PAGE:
Climate change has a particularly strong impact in high-mountain regions, as rapidly shrinking glaciers demonstrate in a clear manner. These drastic geomorphic changes have important implications with respect to natural hazards. The aim of this paper is to document the possible processes and consequences of such hazards, and to demonstrate how modern remote sensing and modeling techniques can be used for rapid assessment of potentially endangered areas.
Three case studies are presented from the European Alps, the Andes and the Caucasus. They refer to hazards associated with glacial lake formation and growth, and possible related lake outbursts, as well as massive mass movement processes due to destabilization of large glacierized mountain walls.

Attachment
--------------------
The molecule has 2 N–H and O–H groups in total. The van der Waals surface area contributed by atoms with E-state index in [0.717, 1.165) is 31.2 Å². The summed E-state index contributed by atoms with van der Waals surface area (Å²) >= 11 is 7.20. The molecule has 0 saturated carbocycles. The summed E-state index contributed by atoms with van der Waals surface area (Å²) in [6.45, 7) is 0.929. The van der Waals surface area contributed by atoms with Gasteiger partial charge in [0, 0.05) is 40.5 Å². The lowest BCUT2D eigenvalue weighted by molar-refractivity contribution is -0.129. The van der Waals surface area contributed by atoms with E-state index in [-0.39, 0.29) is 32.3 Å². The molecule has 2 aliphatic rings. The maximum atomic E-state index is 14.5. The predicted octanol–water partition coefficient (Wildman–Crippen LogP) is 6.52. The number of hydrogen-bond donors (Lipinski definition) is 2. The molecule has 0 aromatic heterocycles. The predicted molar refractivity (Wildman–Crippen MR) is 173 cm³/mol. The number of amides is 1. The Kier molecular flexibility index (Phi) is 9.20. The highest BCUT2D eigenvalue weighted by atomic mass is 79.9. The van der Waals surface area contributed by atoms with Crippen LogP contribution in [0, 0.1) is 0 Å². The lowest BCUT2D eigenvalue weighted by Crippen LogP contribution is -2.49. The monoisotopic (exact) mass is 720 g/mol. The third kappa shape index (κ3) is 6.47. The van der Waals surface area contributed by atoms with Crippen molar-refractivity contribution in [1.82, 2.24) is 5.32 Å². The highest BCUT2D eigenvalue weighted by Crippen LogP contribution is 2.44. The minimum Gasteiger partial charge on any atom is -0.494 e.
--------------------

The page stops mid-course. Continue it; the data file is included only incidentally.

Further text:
Due to the remoteness and difficult access in most high-mountain regions, satellite remote sensing is a highly appropriate tool for monitoring purposes in these areas. We outline here the range of currently available satellite sensor data and show how it can be used to identify potential hazard sources. Based on the detected critical areas, we use mass movement propagation models embedded in Geographic Information Systems (GIS) to approximately delineate endangered areas. Such remote sensing and modeling based first-order hazard assessments are an important tool for further detailed studies, for land use planning, and for prevention and mitigation measures.